Bonhams’ first auction at Amelia island – but was it a success?
As a newcomer to the annual Amelia Island event Bonhams were always going to be playing something of a second fiddle to the established players from over the water. Ultimately RM Sothebys and Gooding & Co eclipsed Bonhams’ achievements if you simply go by the numbers but hey, it’s not a competition is it?
What did well?
A 1980 Ferrari 512 BB predictably smashed a lowball pre-sale estimate of £67-100,000 finding a reasonable £218,000 + 10% premium. A 1952 Alfa Romeo 1900 C Sprint Coupe made a stunning £253,000 + premium against a top estimate of £170,000 no doubt assisted by Mille Miglia eligibility. The 1908 American Underslung 50hp roadster continued the marques recent auction success, making just over £1 million and Bonhams did well with early and pre-war cars such as the 1912 Peerless Model 60 Runabout and 1935 Auburn model 851 custom Phaeton exceeding expectations. A 1981 BMW M1 coupe kept the Eighties cars’ end up, unsurprisingly (to us anyway) exceeding its £270-300,000 estimate to find £370,00 + 10% premium.
What didn’t do so well?
A 1975 Porsche 911 Carrera 2.7 MFI sold for £164,000 against an estimate of £190-230 – these cars are still not matching the expectations of many, in our opinion. A 1968 Porsche 911L soft-window Targa was bid just past £30,000 and remained unsold, and a 1997 Porsche 911 Turbo with less than 15000 original miles just made it through its lower estimate of £120,000 at £127,000 – Turbos did much better in the following sales. No sale for a 1973 Ferrari 365GTB/4 Daytona and 1992 Ferrari F40 – the last US spec car built – made £700,000 + premium against a lower estimate of £800,000. A 1971 Ferrari Dino 246 GT found a mere £180,000 + premium against a predicted £190-210,000.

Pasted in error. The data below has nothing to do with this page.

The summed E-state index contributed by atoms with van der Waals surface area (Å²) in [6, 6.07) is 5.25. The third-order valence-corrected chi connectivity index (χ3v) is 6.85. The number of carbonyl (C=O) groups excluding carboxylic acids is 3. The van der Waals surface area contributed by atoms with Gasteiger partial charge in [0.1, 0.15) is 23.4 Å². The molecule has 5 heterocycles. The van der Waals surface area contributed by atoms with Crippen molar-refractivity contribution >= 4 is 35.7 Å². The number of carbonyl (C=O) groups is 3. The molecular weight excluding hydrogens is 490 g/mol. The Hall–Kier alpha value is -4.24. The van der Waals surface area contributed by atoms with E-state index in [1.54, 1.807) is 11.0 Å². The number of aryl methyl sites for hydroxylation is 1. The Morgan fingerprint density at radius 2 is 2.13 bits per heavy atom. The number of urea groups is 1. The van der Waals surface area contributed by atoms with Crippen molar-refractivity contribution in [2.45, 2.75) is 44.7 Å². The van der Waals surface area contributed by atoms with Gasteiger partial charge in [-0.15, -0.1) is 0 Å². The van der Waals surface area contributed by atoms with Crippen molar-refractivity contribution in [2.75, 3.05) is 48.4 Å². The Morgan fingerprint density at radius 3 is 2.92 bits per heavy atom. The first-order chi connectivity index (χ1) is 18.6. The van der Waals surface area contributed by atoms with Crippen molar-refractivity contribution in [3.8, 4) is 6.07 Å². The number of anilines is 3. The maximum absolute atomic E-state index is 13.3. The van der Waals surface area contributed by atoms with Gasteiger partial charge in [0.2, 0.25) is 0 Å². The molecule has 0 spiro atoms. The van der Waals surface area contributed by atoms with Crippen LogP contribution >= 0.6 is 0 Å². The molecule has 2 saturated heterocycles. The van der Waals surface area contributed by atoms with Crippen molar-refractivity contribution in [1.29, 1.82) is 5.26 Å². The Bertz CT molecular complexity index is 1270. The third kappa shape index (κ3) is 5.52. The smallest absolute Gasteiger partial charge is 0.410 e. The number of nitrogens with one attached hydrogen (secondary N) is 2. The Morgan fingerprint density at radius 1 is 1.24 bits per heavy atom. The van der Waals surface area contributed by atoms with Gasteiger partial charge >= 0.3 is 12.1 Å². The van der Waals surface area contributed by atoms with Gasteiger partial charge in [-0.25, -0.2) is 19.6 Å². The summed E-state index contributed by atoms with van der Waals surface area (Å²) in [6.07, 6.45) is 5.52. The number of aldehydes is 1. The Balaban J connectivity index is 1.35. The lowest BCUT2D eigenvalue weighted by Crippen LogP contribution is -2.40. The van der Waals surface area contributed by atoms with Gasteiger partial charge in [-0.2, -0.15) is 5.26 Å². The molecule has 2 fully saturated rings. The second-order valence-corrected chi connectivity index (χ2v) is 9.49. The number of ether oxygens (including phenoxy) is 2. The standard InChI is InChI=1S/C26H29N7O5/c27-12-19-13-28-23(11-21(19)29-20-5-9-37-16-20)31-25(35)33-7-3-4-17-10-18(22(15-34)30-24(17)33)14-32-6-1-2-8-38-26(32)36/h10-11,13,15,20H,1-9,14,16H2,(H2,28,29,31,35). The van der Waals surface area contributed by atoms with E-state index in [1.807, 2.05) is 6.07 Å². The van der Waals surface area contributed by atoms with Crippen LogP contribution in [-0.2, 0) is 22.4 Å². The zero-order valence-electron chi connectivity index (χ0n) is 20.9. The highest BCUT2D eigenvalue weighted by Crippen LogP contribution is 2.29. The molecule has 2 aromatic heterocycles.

Patterns and trends
Tough to pick out at this auction but suffice to say that the main pattern was unpredictability! Some pre-war cars did well but one swallow doesn’t make a summer. As with the other auctions, with Porsche and Ferrari some of the heat has come out of certain models so choose wisely – early Porsche has slowed down as have some V12 Ferrari’s – at auction at least. It is worth noting that there wee a number of post-auction sales and results that did not ultimately go through.
We did notice that Bonhams have sold less cars in estimate than they have managed historically – see the infographic below. Are they finding business in the US tougher than before?
You can see our pre-auction picks below.
|Sold over estimate||11||13.25%|
|Sold under estimate||36||43.37%|
|Sold in lower half of estimate||8||9.64%|
|Sold in upper half of estimate||7||8.43%|
|Sold in lower half of estimate or below||44||53.01%|
|Sold in upper half of estimate or above||18||21.69%|
|Sold at median estimate||0||0.00%|
|Sold within estimate – ACCURACY||15||18.07%|
Image credit – Bonhams